Let’s say you have some level of customization, but at the end of this article believe you should still migrate to Connections Content Manager. You’ll need some services to get your Quickr server data in order, or migrate the customization work and data. That effort might be an item of value for you, or it might not. It will take individual analysis to come up with the best strategy.
There are indeed customers who may fit the use profile but do not have Connections today, are running Quickr on a single Domino server or cluster, who in order to migrate need multiple high powered servers, a services engagement for installation and configuration, and a need to acquire or hire WebSphere skills. If you’re a small shop or operate on a smaller budget, this could be a challenge.
As a replacement strategy IBM is offering a solution that does not YET have an extranet or external user story. Quickr Domino is very often used for these purposes. In fact this was the original marketing message for QuickPlace in 1999. Also, when Quickr customers use local users, the additional burden of converting to an LDAP solution comes into play.
The best advice I can give a Quickr customer is more like a meme: STAY CALM and CHOOSE WISELY. It’s a bit obvious. IBM has said that Quickr Domino will be around and supported for many years to come. It’s just not going to get new features. It will receive what they’re calling “currency updates” which means support for new browsers and operating systems on the client end…at least what can be supported based on the architecture. For those who choose to follow the migration roadmap, I propose an analysis of the current environment, feature comparisons and a readiness check for your Quickr environment.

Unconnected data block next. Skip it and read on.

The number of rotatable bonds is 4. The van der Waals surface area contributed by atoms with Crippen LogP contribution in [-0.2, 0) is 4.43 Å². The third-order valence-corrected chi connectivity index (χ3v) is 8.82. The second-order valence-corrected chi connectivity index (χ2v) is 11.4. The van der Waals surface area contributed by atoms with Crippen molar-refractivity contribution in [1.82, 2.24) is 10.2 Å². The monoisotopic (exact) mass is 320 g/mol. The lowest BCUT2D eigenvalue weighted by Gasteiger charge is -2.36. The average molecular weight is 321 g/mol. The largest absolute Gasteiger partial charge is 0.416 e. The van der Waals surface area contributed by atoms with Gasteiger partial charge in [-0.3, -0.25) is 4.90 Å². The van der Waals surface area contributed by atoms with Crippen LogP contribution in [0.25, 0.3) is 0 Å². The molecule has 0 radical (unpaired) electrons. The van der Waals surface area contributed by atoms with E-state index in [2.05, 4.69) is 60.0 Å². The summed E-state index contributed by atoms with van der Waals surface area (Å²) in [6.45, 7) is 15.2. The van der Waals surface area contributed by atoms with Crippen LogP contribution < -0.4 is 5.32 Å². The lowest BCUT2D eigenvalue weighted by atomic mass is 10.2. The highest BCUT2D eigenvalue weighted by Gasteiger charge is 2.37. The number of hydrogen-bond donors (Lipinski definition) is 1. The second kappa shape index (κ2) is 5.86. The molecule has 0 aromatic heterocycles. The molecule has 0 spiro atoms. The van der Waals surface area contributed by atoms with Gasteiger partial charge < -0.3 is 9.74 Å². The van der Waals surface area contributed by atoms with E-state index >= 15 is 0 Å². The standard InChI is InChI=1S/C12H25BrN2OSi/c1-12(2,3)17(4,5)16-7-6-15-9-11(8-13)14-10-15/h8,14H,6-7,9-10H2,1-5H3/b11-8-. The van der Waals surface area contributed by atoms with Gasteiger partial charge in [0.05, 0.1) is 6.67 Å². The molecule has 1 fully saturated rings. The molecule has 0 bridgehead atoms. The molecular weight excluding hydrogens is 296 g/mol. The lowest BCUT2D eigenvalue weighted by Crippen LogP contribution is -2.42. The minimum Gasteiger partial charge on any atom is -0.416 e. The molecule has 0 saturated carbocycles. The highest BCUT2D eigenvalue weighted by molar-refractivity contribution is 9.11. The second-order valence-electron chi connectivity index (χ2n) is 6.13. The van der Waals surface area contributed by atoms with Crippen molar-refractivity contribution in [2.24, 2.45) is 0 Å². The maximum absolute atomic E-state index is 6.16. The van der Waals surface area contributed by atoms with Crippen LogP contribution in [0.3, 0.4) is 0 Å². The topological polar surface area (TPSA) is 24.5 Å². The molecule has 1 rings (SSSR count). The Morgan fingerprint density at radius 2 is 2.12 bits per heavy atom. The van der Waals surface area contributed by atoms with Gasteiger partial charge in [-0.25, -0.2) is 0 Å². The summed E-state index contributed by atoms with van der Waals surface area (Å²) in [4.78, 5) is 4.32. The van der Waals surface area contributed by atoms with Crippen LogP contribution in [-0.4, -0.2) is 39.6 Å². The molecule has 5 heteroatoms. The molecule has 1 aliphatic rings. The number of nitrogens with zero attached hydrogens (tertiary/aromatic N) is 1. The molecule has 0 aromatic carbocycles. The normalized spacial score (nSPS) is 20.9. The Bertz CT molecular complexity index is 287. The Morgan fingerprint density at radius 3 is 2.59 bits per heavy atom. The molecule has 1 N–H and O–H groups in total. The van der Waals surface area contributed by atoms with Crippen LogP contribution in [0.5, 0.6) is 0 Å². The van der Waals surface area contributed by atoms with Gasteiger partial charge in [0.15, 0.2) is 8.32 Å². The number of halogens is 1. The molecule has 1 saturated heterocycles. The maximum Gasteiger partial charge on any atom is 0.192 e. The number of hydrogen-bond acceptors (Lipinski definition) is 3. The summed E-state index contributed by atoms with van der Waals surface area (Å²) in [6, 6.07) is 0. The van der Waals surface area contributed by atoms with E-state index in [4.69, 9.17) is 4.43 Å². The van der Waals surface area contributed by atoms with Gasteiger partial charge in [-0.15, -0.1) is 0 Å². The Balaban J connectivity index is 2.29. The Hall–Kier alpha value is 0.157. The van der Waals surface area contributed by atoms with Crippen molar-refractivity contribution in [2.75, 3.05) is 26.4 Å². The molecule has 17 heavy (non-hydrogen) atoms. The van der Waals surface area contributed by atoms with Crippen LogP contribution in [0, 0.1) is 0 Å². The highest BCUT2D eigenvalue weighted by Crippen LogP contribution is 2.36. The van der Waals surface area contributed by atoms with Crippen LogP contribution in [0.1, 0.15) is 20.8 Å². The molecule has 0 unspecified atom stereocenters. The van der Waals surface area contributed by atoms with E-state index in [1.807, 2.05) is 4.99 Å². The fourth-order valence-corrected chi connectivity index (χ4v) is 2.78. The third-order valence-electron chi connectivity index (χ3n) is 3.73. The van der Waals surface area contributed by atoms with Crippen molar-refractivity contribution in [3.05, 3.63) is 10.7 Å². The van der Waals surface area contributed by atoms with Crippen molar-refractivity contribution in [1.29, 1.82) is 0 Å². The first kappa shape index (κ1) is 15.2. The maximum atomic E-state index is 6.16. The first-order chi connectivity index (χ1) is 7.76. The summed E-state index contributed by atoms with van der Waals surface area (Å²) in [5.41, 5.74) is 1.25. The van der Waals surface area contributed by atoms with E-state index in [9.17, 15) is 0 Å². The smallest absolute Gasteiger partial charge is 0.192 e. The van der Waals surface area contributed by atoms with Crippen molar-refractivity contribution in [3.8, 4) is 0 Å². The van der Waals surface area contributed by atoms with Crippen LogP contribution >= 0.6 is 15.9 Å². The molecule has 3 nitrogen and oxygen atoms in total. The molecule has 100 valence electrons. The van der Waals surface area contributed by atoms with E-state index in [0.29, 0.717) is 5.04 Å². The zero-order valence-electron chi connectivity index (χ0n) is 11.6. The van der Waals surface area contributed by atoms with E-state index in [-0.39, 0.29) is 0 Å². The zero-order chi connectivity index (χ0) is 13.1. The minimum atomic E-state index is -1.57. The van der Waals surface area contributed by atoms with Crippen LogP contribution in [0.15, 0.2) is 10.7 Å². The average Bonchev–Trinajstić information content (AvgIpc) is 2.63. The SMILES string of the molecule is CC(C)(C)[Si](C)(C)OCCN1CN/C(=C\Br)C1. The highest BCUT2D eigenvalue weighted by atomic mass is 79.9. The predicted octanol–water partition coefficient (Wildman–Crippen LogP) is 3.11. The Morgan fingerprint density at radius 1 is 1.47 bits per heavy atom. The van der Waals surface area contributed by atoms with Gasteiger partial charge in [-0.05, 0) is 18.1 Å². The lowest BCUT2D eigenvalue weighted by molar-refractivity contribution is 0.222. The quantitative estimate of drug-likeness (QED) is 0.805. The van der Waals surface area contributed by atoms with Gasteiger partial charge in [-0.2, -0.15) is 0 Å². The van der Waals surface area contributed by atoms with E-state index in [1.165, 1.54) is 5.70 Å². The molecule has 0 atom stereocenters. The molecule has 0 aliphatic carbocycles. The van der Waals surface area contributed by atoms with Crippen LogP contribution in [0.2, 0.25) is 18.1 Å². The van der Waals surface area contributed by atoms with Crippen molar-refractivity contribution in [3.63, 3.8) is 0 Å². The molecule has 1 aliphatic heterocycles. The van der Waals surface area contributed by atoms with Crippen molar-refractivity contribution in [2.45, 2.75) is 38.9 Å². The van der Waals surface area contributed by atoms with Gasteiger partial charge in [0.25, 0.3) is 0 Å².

So to migrate or not to migrate? Start asking these questions.
- If you have no customizations but use Quickr for document storage only, plus for migration
- If you already have IBM Connections, plus for migration
- If you don’t have IBM Connections but do have WebSphere skills, small plus for migration
- If you have customizations that are functional or business process oriented, plus for Quickr stability
- If you have an extranet, plus for Quickr
- If you have a small installation and no IBM Connections, plus for Quickr
- If you want some stability for several years while you work it out, plus for Quickr
- Keep in mind there are a few other options besides the roadmap — other products for collaborative document management
- More than likely, you have mixed answers
A final thought – being up to date on Quickr will be key to that “stable” environment, if sticking with Quickr is your choice. And once you’re there, there is no harm in investing in add-on products, MODERATE customizations and additional support services to enhance your business processes and client experience. Quickr is quite flexible today, and the stability of several years of support for the same version means your risk associated with ISVs and customization is actually lower now than at any time in the past. Think about that as you make your choices for 2013, 14, 15, 16…